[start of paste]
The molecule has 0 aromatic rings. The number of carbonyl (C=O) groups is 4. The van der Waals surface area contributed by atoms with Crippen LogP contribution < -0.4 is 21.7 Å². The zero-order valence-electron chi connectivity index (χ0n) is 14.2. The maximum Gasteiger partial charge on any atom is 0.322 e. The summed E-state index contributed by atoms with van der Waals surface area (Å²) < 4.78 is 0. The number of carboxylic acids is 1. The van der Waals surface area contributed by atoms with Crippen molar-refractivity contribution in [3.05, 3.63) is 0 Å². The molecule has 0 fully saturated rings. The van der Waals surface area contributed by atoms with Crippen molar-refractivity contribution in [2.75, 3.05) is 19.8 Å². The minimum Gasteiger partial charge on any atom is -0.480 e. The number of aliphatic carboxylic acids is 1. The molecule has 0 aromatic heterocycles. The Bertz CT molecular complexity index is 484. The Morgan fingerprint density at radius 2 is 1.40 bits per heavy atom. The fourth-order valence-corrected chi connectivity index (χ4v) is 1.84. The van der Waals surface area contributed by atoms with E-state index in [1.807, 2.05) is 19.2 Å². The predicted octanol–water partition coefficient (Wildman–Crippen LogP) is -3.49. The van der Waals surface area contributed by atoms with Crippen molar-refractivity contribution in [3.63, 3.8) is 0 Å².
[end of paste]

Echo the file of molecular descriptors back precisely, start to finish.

The molecule has 0 aromatic rings. The number of carbonyl (C=O) groups is 4. The van der Waals surface area contributed by atoms with Crippen LogP contribution < -0.4 is 21.7 Å². The zero-order valence-electron chi connectivity index (χ0n) is 14.2. The maximum Gasteiger partial charge on any atom is 0.322 e. The summed E-state index contributed by atoms with van der Waals surface area (Å²) < 4.78 is 0. The number of carboxylic acids is 1. The van der Waals surface area contributed by atoms with Crippen molar-refractivity contribution in [3.05, 3.63) is 0 Å². The molecule has 0 fully saturated rings. The van der Waals surface area contributed by atoms with Crippen molar-refractivity contribution in [2.75, 3.05) is 19.8 Å². The minimum Gasteiger partial charge on any atom is -0.480 e. The number of aliphatic carboxylic acids is 1. The molecule has 0 aromatic heterocycles. The Bertz CT molecular complexity index is 484. The Morgan fingerprint density at radius 2 is 1.40 bits per heavy atom. The fourth-order valence-corrected chi connectivity index (χ4v) is 1.84. The van der Waals surface area contributed by atoms with E-state index in [1.807, 2.05) is 19.2 Å². The predicted octanol–water partition coefficient (Wildman–Crippen LogP) is -3.49. The van der Waals surface area contributed by atoms with Crippen molar-refractivity contribution in [3.63, 3.8) is 0 Å².